CINCINNATI—The Parkinson’s Disease Exercise Initiative, a new collaboration between the Gardner Center at the University of Cincinnati (UC) Neuroscience Institute and the Cincinnati YMCA, is taking aim at a progressive disease by meeting it head-on with progressive exercise.
The comprehensive program, located at the Central Parkway YMCA, includes an array of exercises designed to target specific motor symptoms caused by Parkinson’s disease, a progressive neurological disorder that results in a shortened, shuffling stride, freezing in place, decreased speed of movement and a loss of balance. The Exercise Initiative seeks to add another modality to the current standard of Parkinson’s care, which includes medication and deep brain stimulation surgery.
"One gentleman came to us using a walker,” says Brian Terpstra, PhD, director of the Exercise Initiative and a postdoctoral fellow in UC’s department of neurology. "After 14 weeks of symptom-specific exercise, he no longer uses it.”
Improvement doesn’t mean patients can sit back and rest, however.
"As patients get better, you have to push them like they’re athletes,” says Terpstra, a former Indiana Golden Gloves champion who has a master’s degree in exercise physiology and a PhD in neurology. "You can’t treat them with kid gloves just because they have Parkinson’s. If you don’t increase the speed on the treadmill, for example, their brain will get used to what they’re doing and the adaptations that are helping will subside. So we refer to progression two ways. There is the progression of Parkinson’s disease, which will slowly get worse over time. And we try to combat that with the exercise physiology world’s concept of progression: the increase of stimulus difficulty over time.”
The benefits of exercise training for people with Parkinson’s disease are well established and have been a theme during the eight-year history of the Sunflower Revolution, whose annual free symposium and expo will be held Sept. 10 at the Oasis Conference Center in Loveland, Ohio. The Parkinson’s Disease Exercise Initiative, which is funded by the James J. and Joan A. Gardner Family Center for Parkinson’s Disease and Movement Disorders and the Jerry Wuest-Pete Hershberger Golf Classic, ramps up UC’s commitment to exercise and includes a research component.
Of the dozen patients who currently participate in the program, three are enrolled in a research study designed to quantify the program’s value and to discover whether exercise conveys potential cost reductions to patients. Evidence of cost savings could persuade insurance companies to cover the cost of exercise programs for patients, says Terpstra, the study’s principal investigator.
Terpstra and his team will also measure motor scores, depression, quality of life, overall disability and quality of gait in study participants who have engaged in regular 60- to 90-minute training sessions over a period of 14 weeks.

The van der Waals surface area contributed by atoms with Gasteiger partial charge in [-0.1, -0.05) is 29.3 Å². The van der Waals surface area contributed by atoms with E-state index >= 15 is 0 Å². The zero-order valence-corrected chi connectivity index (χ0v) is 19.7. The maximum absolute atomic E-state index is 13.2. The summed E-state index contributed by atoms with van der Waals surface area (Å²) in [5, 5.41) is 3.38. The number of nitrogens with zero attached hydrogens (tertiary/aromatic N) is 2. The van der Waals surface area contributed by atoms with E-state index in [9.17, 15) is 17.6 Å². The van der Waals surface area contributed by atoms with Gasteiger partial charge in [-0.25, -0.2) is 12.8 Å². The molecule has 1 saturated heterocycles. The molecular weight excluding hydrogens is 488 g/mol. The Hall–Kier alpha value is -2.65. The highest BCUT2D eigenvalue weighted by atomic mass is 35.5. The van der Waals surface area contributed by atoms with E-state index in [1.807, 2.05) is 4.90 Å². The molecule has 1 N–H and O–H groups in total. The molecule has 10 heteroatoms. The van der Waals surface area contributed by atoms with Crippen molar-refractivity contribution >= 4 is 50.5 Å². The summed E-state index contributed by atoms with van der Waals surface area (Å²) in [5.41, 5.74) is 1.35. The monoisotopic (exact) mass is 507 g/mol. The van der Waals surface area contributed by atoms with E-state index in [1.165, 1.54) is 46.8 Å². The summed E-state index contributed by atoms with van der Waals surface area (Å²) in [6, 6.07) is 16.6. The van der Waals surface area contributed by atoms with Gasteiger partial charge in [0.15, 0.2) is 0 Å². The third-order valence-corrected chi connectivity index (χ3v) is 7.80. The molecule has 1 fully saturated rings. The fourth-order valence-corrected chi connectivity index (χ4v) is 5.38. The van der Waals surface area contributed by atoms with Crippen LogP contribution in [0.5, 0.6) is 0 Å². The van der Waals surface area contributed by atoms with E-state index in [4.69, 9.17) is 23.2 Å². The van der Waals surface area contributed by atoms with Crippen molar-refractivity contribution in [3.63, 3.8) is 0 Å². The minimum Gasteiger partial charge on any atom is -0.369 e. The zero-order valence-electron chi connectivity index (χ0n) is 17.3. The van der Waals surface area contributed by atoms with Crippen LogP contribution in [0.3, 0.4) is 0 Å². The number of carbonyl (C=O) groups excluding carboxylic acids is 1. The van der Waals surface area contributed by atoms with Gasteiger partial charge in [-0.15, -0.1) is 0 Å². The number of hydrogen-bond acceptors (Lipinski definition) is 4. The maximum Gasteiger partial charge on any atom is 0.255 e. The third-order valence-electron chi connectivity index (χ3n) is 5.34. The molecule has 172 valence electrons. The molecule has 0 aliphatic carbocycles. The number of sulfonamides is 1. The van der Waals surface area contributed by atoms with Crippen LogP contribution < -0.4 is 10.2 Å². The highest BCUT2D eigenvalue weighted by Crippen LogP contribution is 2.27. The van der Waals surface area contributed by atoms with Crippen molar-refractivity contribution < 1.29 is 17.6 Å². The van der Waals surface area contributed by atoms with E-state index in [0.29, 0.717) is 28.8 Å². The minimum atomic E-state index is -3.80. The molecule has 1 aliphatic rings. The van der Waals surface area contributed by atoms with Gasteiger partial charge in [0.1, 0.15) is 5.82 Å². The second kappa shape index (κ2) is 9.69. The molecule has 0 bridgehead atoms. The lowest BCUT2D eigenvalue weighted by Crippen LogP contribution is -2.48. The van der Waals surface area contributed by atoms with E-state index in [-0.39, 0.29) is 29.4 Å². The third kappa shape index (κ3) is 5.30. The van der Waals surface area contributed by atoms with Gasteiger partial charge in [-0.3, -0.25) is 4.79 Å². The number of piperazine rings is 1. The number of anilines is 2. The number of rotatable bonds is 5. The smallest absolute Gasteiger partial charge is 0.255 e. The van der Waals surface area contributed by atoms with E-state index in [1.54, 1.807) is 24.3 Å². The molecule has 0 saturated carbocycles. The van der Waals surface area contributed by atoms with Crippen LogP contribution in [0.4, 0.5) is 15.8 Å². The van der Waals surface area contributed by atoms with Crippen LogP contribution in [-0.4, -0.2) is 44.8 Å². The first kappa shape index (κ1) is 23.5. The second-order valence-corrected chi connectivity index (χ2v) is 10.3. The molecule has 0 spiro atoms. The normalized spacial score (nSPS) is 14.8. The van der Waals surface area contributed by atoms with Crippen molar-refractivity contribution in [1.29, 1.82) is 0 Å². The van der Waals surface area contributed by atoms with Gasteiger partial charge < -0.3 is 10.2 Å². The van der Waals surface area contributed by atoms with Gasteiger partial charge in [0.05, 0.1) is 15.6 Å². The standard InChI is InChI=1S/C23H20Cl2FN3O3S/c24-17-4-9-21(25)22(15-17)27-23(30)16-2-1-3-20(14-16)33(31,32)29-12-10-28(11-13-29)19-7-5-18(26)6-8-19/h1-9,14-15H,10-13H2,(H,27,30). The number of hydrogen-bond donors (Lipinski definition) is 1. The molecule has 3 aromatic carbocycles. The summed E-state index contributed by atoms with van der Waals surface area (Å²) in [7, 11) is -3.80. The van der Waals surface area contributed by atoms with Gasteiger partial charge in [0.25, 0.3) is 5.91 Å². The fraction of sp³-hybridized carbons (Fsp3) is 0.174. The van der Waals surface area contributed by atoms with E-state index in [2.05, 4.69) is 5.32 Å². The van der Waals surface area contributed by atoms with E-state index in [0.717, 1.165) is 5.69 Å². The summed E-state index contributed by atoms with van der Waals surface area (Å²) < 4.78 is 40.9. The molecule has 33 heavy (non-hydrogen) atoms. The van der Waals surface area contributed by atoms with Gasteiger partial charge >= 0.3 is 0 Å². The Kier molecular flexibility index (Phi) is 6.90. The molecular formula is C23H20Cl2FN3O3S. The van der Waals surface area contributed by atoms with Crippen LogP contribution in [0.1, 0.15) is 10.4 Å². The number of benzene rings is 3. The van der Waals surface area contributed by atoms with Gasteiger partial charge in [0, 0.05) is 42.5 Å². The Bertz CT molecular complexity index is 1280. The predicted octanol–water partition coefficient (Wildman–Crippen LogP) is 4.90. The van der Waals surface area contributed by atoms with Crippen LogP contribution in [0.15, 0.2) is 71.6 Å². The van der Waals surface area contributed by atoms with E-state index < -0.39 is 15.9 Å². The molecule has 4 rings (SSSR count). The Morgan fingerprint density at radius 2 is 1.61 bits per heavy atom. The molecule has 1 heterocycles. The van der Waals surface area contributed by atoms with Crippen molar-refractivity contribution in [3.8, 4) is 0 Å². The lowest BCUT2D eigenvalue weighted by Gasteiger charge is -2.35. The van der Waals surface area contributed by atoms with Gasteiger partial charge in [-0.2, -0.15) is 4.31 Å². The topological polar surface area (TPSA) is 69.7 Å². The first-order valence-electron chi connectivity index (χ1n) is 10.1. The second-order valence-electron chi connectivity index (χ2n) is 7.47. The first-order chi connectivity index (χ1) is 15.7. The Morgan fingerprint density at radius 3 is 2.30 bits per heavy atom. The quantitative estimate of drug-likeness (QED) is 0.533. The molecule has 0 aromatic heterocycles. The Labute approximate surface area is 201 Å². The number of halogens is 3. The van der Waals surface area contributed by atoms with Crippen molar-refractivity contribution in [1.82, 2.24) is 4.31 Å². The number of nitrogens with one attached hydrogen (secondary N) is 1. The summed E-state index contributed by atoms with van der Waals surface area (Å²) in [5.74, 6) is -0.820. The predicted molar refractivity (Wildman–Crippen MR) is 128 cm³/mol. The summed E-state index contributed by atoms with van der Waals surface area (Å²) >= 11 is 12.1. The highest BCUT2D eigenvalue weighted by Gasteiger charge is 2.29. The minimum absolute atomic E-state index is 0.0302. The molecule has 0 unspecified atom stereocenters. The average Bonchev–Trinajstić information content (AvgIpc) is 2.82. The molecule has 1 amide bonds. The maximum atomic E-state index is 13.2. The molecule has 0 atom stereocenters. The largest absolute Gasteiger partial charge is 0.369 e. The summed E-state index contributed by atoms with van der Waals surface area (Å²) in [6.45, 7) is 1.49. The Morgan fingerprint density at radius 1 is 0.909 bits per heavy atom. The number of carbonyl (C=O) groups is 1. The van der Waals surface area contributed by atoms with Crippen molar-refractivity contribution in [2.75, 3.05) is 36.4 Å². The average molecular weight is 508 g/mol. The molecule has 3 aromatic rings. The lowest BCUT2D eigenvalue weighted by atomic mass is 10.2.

The shuffling and freezing that help characterize Parkinson’s disease are not merely frustrating for patients and families. They can lead to falls.
"If those of us without Parkinson’s lose our balance, we take a step and catch ourselves,” Terpstra says. "A person with Parkinson’s doesn’t have that reflex and may fall. One of our goals with the initiative is basically to retrain that reflex and teach patients compensatory mechanisms to regain their balance.”
To that end—and with careful supervision—participants find themselves standing on a wobbly surface and then trying to catch, bounce and throw an 18-pound medicine ball. In another drill, they try to catch and throw back smaller balls that come at them in rapid succession. The multi-tasking is designed to make them lose their balance and force them to take a proper compensatory step to regain it.
Drills that focus on lengthening gait may require the participant to walk over five-inch-high blocks arranged on the floor like a ladder or take large steps to land inside color-coded squares. These drills involve visual cues—the ladder and squares—in an attempt to bypass brain circuitry that has been damaged by Parkinson’s and to summon another part of the brain, the visual cortex, to take over some of the responsibility.
At the treadmill, Terpstra uses auditory cues—his voice—to keep a participant striding rhythmically, while exercise specialist Timothy Kemme stands close by to assure a safe training environment.
"One of the most important things to note about exercise is that an injury, whether it’s from exercising or falling at home, is serious,” Terpstra says. "If you break your hip and can’t move, period, it has the opposite effect of exercising and can cause a downward spiral of your symptoms.”
Co-investigators for the exercise training study are Alberto Espay, MD, and Fredy J. Revilla, MD, of UC Health and the department of neurology, and George Mandybur, MD, of the Mayfield Clinic and the department of neurosurgery.